In the early 1970s Sedgwick moved to New York City, where she became a member of a fringe theatre group called the Hot Peaches and performed in numerous stage productions. During this time she became a lifelong friend of Isabelle Collin Dufresne (better known as Ultra Violet), and through Dufresne and her cousin Edie Sedgwick got to know Andy Warhol, although she never became a follower of The Factory. While in New York she dated Jimmy Hall, another stage actor, and in 1974 they had a son, Angel Sedgwick, who was to be her only child. During the mid 70s, Sedgwick and her son moved to Europe, where she spent a year travelling and performing street theatre. In 1977, they moved to Paris, where she learned French and began acting in films as well as stage productions, including supporting roles in Savages (1971), Quartet (1981), Les Uns et Les Autres (1981) and The Bunker (1981).

Throughout most of her adult life Sedgwick lived on the family's Santa Fe Ranch near Nogales, Arizona, but travelled extensively throughout South and Central America, Europe, the former Soviet Union, North Africa and South-East Asia. From the early 80s onwards she was an increasingly regular visitor to London, England, and became a doyenne of London's alternative scene whilst also becoming a member of such diverse institutions as the Royal Geographical Society, the Royal Horticultural Society, The Chelsea Arts Club, the National Liberal Club, the Soho social club Black's, and gay nightclubs such as Heaven and Madame Jojo's. She founded and edited a short-lived underground culture magazine called U-Topic, and her friends and acquaintances during this period included the fashion designers Vivienne Westwood, Pam Hogg and Alexander McQueen.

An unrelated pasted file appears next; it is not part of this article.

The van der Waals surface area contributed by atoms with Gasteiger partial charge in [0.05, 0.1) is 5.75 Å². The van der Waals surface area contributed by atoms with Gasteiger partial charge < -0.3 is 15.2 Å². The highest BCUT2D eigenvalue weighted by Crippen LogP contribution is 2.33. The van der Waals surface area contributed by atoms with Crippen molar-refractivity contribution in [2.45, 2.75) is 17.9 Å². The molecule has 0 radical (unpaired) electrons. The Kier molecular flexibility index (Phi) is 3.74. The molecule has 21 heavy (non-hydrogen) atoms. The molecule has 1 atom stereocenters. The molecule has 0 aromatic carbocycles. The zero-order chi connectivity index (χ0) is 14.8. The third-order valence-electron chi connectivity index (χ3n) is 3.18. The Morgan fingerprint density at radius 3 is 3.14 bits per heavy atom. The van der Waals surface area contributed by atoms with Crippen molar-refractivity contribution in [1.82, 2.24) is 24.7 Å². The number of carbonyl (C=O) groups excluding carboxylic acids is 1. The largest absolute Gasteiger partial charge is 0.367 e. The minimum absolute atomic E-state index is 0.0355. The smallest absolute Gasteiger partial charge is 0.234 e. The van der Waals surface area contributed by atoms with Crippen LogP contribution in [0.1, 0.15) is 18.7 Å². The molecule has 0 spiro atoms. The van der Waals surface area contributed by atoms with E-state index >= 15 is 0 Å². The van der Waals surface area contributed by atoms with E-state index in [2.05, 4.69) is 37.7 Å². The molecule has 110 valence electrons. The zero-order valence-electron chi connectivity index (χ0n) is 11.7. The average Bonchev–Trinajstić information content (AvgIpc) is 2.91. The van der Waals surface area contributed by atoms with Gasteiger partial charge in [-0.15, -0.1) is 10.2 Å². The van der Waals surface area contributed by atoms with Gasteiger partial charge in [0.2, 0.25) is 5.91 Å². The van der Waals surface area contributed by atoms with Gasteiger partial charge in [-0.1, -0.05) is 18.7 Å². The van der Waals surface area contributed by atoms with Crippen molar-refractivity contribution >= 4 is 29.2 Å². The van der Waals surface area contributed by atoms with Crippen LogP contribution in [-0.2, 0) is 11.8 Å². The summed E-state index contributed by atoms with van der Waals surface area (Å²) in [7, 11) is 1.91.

Inspired by the places she visited during her travels, the people she met there and local folklore, Sedgwick wrote, produced and directed a number of her own films under the company name Poker Productions, sometimes using the nom-de-plume Damian Wong. These included the short films Le Gymnase De La Rue D'Enfer (1984, in French), The Cowboy and the Chinagirl (1987), Valentin (1989, in Spanish), and The Yellow Motel (1991). In 1992 she wrote, produced and directed the feature film Blackout, which featured a soundtrack by the then unknown British dance music artist Jake Williams. Several of these films featured luminaries from the 1970s New York theatre and art scene such as Ultra Violet, and proponents of the London alternative scene including Eddie Tudor-Pole, the artist Duggie Fields and the jewellery designer Andrew Logan. Despite obtaining varying degrees of underground popularity none of these films met with any commercial success. In 1995 she made a set of four three-minute films for the British TV company Channel 4 called On The Loose, Fit To Be Tied (starring fashion designer Alexander McQueen), Double Take and The Assistant (starring the TV presenter Graham Norton), however these films were never shown on British television.